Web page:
News from Upstate

Share Facebook Twitter Email
July 24, 2015
Darryl Geddes 315 464-4828

Researchers at Upstate make new discovery into cell death and a possible protective mechanism

SYRACUSE, N.Y.— Researchers at Upstate Medical University have identified a new pathway that can kill cells by attacking the mitochondria, a key part of the cell that produces energy. Calling it mPOS for mitochondrial precursor over-accumulation stress, this new pathway is triggered by conditions that interfere with the integrity and function of the mitochondrial inner membrane. As a result, proteins that are normally transported into mitochondria get stuck outside of the organelle, from where they are misfolded and become toxic to the cell. Researchers say that conditions that promote mPOS may contribute to the pathogenesis of several muscle and cardiac diseases and neurodegenerative disorders. The research is reported in the July 20 online edition of the journal Nature.

Principal investigator Xin Jie Chen, PhD, professor of biochemistry and molecular biology, said that his discovery from the decade-long project provides more insight into the physiological impact of mitochondrial dysfunction, which is associated with an increasing number of aging-related neuromuscular degenerative diseases.

“The more research that allows us to gain greater knowledge of how mitochondrial dysfunction induces cell deterioration during aging, the better our chances of developing drugs that delay the onset of cell death and may hold greater hope for drug therapies against these neuromuscular degenerative diseases,” Chen said.

Another finding from the Nature paper is the identification of a network of anti-degenerative genes in yeast that can protect against the mPOS, by detoxifying the dislocated mitochondrial proteins and thereby readjusting cell activity. The anti-degenerative genes are highly conserved in humans, and are mutated in several neuromuscular diseases, including myotonic dystrophy, which affects the muscles, heart, eyes and endocrine system, and spinocerebellar ataxia, a progressive disease that affects movement, speech and vision. The discovery also has implications for amyotrophic lateral sclerosis or Lou Gehrig’s disease, for which there are no known cures and few drugs that are effective in slowing the disease’s progression or reversing its debilitating effect.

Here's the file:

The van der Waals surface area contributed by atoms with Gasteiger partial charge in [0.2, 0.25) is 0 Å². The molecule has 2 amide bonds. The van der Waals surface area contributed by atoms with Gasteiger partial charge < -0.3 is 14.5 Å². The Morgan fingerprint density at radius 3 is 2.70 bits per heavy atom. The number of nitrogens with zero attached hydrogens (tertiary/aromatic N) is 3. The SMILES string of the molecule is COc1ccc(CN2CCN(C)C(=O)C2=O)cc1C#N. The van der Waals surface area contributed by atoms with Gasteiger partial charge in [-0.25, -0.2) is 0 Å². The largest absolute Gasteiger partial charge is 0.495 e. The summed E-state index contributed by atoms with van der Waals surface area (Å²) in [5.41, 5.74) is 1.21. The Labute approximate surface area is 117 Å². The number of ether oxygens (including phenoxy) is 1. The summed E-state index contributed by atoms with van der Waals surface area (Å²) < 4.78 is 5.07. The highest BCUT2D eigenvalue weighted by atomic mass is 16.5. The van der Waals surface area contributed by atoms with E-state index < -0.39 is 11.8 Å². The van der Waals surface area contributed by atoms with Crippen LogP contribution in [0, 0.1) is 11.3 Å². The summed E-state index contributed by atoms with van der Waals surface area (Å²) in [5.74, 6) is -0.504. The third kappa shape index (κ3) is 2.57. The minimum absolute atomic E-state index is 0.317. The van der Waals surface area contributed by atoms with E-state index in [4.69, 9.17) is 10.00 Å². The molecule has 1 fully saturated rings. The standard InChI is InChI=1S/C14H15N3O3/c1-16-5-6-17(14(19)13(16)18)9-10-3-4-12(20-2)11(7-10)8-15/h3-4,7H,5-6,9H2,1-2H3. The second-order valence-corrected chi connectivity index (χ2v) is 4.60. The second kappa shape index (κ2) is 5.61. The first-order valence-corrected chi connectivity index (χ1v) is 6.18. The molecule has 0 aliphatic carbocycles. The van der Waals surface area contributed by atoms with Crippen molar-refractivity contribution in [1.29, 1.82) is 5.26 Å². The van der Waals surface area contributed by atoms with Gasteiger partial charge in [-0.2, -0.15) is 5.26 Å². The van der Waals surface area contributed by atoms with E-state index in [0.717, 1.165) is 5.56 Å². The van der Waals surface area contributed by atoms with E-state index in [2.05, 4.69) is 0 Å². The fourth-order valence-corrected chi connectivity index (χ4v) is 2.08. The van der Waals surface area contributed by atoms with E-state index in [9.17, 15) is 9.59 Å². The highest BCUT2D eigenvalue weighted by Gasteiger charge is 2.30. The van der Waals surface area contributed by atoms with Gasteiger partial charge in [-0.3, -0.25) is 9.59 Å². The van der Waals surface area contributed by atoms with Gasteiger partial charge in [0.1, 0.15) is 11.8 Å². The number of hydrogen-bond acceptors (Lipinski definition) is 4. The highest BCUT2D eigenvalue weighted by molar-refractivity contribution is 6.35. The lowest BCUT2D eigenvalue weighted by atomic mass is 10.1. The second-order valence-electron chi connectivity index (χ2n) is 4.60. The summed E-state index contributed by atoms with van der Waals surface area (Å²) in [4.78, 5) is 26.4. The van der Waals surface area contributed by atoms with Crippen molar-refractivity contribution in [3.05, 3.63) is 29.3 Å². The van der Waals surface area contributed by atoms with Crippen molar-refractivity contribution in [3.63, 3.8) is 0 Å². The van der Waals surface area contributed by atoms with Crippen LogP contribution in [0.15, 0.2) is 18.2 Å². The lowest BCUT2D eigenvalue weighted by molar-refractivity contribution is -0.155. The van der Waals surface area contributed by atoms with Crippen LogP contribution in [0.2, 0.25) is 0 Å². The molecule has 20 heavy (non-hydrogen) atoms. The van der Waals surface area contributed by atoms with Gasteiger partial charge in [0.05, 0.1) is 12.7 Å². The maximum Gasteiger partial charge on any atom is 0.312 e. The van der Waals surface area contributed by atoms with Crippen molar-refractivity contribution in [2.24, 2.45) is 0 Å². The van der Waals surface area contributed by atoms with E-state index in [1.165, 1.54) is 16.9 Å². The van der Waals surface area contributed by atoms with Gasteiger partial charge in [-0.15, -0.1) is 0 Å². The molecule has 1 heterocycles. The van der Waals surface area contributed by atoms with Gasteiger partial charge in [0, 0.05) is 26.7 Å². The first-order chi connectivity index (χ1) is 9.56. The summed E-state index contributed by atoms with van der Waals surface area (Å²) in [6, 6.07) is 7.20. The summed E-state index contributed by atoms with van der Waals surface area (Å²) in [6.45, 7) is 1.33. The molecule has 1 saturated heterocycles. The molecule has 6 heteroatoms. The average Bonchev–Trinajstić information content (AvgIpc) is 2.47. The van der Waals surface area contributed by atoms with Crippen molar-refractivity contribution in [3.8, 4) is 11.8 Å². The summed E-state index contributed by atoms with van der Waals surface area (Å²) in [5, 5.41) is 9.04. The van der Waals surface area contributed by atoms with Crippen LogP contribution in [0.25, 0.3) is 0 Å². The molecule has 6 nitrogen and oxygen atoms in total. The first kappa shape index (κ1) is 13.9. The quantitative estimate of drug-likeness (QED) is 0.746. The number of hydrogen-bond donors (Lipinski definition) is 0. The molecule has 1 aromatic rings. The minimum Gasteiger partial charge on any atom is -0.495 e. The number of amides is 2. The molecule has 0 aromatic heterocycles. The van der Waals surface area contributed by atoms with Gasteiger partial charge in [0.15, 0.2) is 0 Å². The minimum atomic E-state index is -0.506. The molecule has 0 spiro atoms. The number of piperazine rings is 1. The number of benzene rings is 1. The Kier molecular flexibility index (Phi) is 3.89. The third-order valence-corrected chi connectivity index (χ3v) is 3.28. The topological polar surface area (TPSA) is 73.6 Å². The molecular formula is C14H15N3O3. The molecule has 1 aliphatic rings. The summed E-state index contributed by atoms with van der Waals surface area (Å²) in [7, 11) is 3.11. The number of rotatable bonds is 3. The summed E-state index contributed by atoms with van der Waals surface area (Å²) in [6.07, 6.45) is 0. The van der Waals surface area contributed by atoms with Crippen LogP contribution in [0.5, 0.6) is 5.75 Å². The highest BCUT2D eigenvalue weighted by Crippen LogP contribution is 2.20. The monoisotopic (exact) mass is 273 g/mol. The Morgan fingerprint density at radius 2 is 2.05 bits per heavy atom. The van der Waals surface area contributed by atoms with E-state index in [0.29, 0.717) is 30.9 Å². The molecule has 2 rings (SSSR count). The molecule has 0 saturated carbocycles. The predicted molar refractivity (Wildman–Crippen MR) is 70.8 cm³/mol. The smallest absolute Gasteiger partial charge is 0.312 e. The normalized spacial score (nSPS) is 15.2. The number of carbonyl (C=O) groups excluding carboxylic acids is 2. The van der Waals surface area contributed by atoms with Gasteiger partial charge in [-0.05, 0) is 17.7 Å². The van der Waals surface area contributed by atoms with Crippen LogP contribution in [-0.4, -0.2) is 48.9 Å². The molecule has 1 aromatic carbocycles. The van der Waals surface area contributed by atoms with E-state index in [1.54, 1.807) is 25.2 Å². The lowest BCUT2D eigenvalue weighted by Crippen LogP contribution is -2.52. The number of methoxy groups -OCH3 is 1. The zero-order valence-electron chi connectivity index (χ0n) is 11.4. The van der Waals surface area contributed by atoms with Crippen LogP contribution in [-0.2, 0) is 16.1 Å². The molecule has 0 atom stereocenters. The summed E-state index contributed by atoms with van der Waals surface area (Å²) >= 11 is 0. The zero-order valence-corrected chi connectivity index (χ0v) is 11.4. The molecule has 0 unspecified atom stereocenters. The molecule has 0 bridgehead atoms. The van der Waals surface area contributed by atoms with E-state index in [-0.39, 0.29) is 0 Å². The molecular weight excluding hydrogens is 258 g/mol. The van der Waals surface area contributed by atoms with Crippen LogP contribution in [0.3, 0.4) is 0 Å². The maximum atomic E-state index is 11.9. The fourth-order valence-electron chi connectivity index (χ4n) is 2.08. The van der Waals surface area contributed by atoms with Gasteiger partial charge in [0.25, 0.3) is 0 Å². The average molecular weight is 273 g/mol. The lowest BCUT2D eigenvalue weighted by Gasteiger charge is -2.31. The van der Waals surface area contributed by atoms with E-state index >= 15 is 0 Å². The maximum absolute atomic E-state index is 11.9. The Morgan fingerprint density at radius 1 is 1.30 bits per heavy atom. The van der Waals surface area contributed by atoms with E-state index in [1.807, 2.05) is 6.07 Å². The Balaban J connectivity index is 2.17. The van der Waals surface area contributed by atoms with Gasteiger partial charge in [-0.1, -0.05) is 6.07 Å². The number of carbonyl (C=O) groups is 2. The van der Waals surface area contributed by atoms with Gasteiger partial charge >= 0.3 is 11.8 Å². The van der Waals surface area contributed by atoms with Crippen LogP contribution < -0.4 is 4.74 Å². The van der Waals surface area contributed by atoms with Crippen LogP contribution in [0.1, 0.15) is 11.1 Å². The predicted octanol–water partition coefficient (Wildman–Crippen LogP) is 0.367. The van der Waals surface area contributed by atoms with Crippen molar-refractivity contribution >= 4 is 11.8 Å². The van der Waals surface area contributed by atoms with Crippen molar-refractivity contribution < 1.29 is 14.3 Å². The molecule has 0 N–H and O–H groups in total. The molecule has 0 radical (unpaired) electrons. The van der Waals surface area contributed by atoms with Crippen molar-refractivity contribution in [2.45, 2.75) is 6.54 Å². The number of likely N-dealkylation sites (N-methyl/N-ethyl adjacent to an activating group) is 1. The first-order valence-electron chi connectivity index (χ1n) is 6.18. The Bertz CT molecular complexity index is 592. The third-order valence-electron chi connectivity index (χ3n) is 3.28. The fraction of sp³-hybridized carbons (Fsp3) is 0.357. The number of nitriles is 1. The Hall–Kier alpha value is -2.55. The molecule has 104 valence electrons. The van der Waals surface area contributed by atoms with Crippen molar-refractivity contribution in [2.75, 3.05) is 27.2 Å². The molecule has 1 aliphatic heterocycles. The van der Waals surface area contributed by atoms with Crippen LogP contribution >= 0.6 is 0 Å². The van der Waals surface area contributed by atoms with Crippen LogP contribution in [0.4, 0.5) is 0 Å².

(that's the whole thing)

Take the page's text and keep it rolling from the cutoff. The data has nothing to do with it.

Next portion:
“This work is an excellent example of basic scientific research with important implications for human disease,” said Patricia Kane, PhD, professor and chair of the department of biochemistry and molecular biology. “Mitochondria are both the ‘powerhouses of the cell’ and a part of the cell that is very vulnerable to environmental or genetic damage.  Dr. Chen’s results provide novel insights into the cellular consequences of mitochondrial damage that could ultimately suggest new treatments for diseases associated with  mitochondrial dysfunction.”

Chen and his research team have been supported by grants from the National Institute on Aging (NIH) in the last decade. Chen says building a better understanding of the causes of aging-related neuromuscular degenerative diseases is becoming more imperative as the U.S. population ages. Estimates say that by 2030 the proportion of the U.S. population over 65 will double or one in every five Americans, making it likely that the number of individuals with these disorders will likely increase. Studying the basic principles of aging-related cell death is critical for developing anti-degenerative interventions and promoting healthy aging, researchers say.

The lead author of the Nature paper is Xiaowen Wang, a research scientist at Upstate Medical University, also in the Department of Biochemistry and Molecular Biology.

Top